Graduate school did not teach me how to run a department. The skills it hones, long days of reading, writing, and—except for ethnographers—solitary research are the very antithesis of what a department chair needs to succeed. But, at some point in our academic careers, no matter how unprepared we feel, many of us are tapped to head our departments. We may fend off the call for a while. I managed to do so for more than two decades. But eventually there will come a time when we can no longer say no.
Having chaired American University’s Department of History for five years, I am happy to share some thoughts on what I learned.
Day one, I am at my desk before the office opens. After an hour of thumbing through files, I know that I need help. Higher education publications routinely bemoan the lack of training for department chairs. I ask the dean when the new chairs’ orientation is. He schedules one, but not until the start of my second year as chair.
Department chairs are lower middle-level managers. We know that we have entered that exalted rank when we report to a dean and provost who routinely remark that our job is tougher than theirs. What they mean is that department chairs are on the front line. Our quiet days of contemplation are over. When we are in the office, and we are there almost every weekday, the door is open. Colleagues barge in whenever they feel a crisis coming on or want to touch base or just chat. We answer their emails at 6:00 am and 11:00 pm, and their calls during the normal working hours of 8:00 am to 10:00 pm.
Nevertheless, this job brings many rewards. Chairs get to know colleagues they never really knew. I spent my first summer on the job taking every member of the faculty to lunch or coffee.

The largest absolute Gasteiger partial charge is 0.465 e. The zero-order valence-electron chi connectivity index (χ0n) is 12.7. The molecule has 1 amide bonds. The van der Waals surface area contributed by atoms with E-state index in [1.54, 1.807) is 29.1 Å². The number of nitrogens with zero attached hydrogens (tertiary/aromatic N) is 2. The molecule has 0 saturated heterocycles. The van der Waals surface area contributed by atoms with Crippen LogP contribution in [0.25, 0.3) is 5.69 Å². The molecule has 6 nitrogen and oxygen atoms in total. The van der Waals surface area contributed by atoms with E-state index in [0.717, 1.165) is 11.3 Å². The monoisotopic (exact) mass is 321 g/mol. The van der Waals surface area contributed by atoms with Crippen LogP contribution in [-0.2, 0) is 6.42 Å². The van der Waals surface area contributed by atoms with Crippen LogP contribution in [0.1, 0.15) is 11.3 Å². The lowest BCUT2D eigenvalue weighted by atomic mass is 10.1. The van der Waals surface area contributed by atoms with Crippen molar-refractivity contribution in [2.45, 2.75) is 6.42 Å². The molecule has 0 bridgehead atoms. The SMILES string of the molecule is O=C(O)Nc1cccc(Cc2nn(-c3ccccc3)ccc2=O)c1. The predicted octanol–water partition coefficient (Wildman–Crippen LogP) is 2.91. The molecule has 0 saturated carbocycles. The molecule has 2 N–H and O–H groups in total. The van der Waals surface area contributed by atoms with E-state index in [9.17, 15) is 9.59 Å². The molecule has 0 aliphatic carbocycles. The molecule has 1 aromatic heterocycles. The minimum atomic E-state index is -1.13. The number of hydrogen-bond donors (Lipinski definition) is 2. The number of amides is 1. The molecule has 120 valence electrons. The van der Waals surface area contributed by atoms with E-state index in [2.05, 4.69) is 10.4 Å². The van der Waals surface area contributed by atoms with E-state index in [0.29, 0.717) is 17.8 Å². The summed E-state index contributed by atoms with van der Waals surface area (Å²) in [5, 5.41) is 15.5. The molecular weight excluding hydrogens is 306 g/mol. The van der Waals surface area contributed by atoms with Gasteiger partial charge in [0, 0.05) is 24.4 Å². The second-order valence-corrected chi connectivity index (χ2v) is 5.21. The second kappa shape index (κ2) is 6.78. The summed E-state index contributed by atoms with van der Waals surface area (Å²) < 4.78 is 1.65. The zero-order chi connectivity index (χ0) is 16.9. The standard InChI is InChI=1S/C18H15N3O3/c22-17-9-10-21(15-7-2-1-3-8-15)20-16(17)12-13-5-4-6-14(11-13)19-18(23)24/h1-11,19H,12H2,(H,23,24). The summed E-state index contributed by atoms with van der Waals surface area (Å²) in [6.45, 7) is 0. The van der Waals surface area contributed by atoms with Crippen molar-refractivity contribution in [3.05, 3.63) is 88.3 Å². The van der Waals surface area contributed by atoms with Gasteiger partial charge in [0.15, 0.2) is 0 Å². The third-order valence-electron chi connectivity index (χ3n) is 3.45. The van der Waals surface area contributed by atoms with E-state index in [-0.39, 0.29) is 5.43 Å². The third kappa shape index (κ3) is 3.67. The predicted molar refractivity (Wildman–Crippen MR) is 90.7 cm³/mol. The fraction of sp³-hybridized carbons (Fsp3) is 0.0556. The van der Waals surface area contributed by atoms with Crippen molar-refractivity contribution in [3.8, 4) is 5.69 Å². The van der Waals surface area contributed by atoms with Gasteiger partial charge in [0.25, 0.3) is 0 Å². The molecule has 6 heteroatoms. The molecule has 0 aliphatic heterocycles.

New chairs bring fresh perspectives to old practices. My department had a tradition of a monthly two-and-a-half hour-long faculty meeting where everyone spoke. I dreaded them. As our department grew, they accomplished less and less. I broached shifting the timing and shortening our meetings with every member of my department. Most bought into the idea and thanked me; a few resistant old-timers agreed to a trial semester. Now, more than five years later, no one looks back, and departmental culture has shifted slightly.
Chairs put out fires, big and small. Some, like a report of a potentially suicidal student, must be addressed immediately. Other “crises” benefit from thought and reflection. The unhappy colleague, who, having finally looked at next year’s schedule that was sent out a month ago, can wait for a bit. If her class time can be changed, it will; if not, the chair will explain why. The angry senior colleague who complains that junior faculty never listen to his “advice” needs time to calm down—so that he can listen. The new faculty member who was a fine teacher elsewhere but who is struggling on our campus needs access to resources.
Perhaps the most important lesson for department chairs, especially for those who have never managed staff, is that we must cultivate, cherish, reward, and feed them. Once upon a time, a very long time ago, faculty had secretaries. Today two staff, plus a gang of work studies, run a very complex department. Because of low salaries, staff positions typically require a high school diploma. I never hired anyone who had less than a B.A., and most were using tuition benefits to get a master’s degree. None of our staff stayed for more than a year and a half, and all went on to promotions elsewhere on campus. I am proud of the fact that my department fielded the college’s staff farm team, and that several of our staff went up to the big league of the dean’s office. Nothing gets done without reliable, excellent staff, and working with them and learning from them is crucial to the success of the department chair.
My final words of advice: Embrace the role’s challenges and opportunities. You will learn much that you never knew and hone skills that you did not know that you possessed. You will acquire a new vocabulary filled with words like operating budget, restricted accounts, buy-outs, and stewardship. You will experience the joy of changing someone’s life with the call of a tenure-track offer and the sorrow of planning a memorial service for a colleague. But always remember that, one day, hopefully in the not-too-distant future, you will move out of that nice corner office with its conference table and interruptions and return to days filled with what graduate school trained us to do, research, writing, and teaching.
Pamela S. Nadell is President of the Association for Jewish Studies and is Professor and Patrick Clendenen Chair in Women’s and Gender History at American University, where she chaired the Department of History for five years.